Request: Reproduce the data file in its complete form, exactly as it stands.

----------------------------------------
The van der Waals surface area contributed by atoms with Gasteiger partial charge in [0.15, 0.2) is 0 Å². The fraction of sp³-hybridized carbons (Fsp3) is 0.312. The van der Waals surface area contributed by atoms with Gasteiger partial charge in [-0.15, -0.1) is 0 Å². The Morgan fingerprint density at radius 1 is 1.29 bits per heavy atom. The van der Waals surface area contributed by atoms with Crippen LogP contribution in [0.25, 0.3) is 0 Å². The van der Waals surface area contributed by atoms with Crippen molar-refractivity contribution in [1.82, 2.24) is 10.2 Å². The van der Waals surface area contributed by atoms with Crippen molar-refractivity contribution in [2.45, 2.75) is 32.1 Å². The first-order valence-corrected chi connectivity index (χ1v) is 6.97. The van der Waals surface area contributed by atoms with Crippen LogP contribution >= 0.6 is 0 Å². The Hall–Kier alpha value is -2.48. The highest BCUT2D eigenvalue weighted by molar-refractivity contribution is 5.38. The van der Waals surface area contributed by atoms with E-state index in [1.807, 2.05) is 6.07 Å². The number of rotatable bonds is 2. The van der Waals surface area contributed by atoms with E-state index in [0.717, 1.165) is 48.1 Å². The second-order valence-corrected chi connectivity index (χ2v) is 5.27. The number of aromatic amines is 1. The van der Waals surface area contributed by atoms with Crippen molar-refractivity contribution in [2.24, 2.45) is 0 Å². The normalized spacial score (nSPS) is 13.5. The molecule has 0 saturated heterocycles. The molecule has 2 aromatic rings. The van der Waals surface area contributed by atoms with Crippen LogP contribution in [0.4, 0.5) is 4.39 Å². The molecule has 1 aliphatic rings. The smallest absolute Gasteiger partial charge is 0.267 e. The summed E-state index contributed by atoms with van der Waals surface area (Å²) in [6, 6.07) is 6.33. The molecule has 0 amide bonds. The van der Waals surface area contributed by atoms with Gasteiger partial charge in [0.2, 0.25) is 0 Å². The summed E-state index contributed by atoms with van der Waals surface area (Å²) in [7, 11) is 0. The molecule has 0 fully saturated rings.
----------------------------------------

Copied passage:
The van der Waals surface area contributed by atoms with Gasteiger partial charge in [0.15, 0.2) is 0 Å². The fraction of sp³-hybridized carbons (Fsp3) is 0.312. The van der Waals surface area contributed by atoms with Gasteiger partial charge in [-0.15, -0.1) is 0 Å². The Morgan fingerprint density at radius 1 is 1.29 bits per heavy atom. The van der Waals surface area contributed by atoms with Crippen LogP contribution in [0.25, 0.3) is 0 Å². The van der Waals surface area contributed by atoms with Crippen molar-refractivity contribution in [1.82, 2.24) is 10.2 Å². The van der Waals surface area contributed by atoms with Crippen molar-refractivity contribution in [2.45, 2.75) is 32.1 Å². The first-order valence-corrected chi connectivity index (χ1v) is 6.97. The van der Waals surface area contributed by atoms with Crippen LogP contribution >= 0.6 is 0 Å². The Hall–Kier alpha value is -2.48. The highest BCUT2D eigenvalue weighted by molar-refractivity contribution is 5.38. The van der Waals surface area contributed by atoms with E-state index in [1.807, 2.05) is 6.07 Å². The number of rotatable bonds is 2. The van der Waals surface area contributed by atoms with E-state index in [0.717, 1.165) is 48.1 Å². The second-order valence-corrected chi connectivity index (χ2v) is 5.27. The number of aromatic amines is 1. The van der Waals surface area contributed by atoms with Crippen molar-refractivity contribution in [2.24, 2.45) is 0 Å². The normalized spacial score (nSPS) is 13.5. The molecule has 0 saturated heterocycles. The molecule has 2 aromatic rings. The van der Waals surface area contributed by atoms with Crippen LogP contribution in [0.4, 0.5) is 4.39 Å². The molecule has 1 aliphatic rings. The smallest absolute Gasteiger partial charge is 0.267 e. The summed E-state index contributed by atoms with van der Waals surface area (Å²) in [6, 6.07) is 6.33. The molecule has 0 amide bonds. The van der Waals surface area contributed by atoms with Gasteiger partial charge in [0.2, 0.25) is 0 Å². The summed E-state index contributed by atoms with van der Waals surface area (Å²) in [7, 11) is 0. The molecule has 0 fully saturated rings.